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May 20, 1983

Prospects for Broad-Spectrum Chemotherapy of Serious Viral Respiratory Infections

Author Affiliations

University of Virginia School of Medicine Charlottesville

JAMA. 1983;249(19):2689-2690. doi:10.1001/jama.1983.03330430065034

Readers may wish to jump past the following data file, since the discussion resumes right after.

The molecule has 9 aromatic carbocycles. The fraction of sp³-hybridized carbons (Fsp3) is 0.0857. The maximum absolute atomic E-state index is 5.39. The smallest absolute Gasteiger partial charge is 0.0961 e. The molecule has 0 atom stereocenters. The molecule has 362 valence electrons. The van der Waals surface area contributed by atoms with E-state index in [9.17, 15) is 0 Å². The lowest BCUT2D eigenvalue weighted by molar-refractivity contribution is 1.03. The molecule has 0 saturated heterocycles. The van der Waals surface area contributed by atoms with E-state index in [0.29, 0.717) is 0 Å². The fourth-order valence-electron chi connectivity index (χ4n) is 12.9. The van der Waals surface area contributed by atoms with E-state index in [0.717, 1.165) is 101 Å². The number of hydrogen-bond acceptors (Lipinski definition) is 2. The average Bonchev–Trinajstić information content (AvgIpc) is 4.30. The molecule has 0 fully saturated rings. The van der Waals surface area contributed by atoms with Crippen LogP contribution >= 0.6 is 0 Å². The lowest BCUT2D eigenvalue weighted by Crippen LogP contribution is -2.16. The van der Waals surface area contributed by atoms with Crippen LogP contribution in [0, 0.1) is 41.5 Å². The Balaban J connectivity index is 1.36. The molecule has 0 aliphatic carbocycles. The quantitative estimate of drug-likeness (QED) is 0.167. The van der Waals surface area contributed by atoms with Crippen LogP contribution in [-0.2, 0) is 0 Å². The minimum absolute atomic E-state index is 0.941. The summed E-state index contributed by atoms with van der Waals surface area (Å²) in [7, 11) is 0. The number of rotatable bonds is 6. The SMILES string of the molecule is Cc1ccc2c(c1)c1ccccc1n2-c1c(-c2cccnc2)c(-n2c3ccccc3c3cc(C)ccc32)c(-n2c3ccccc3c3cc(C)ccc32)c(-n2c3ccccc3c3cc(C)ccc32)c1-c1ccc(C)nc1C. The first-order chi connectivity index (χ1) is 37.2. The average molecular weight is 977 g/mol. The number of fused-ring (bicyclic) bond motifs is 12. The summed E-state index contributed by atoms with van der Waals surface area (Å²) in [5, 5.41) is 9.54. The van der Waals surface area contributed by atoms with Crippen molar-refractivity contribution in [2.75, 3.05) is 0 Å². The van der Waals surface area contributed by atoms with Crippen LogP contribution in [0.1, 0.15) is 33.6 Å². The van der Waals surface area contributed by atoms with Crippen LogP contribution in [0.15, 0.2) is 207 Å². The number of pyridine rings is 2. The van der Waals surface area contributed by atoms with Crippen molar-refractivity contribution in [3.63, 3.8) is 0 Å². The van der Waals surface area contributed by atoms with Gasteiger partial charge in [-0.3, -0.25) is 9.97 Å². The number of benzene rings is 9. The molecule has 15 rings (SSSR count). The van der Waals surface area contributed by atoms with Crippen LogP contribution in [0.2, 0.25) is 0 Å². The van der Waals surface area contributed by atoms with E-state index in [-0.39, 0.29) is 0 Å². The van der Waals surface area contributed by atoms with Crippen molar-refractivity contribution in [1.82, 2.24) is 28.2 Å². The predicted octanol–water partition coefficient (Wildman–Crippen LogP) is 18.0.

Physicians are aware of the importance of influenza viruses and respiratory syncytial virus (RSV) as causative agents for severe respiratory illness. Both are responsible for widespread community outbreaks during winter months. Respiratory syncytial virus is the most common cause of serious lower respiratory tract disease in infants and young children. Yet, early in life, both RSV and influenza viruses may be responsible for increases in pediatric hospital admissions.1,2 In later years, repeated infection with these agents is inescapable. Influenza viruses have long been associated with increased mortality caused by respiratory disease among elderly persons and others with serious underlying medical conditions. However, previous measures of excess mortality may have substantially underestimated their impact. Recent studies have documented the yearly occurrence of community outbreaks of influenza A or B virus infections, each outbreak accompanied by increases in hospital admissions and deaths caused by respiratory disease.3 There is also a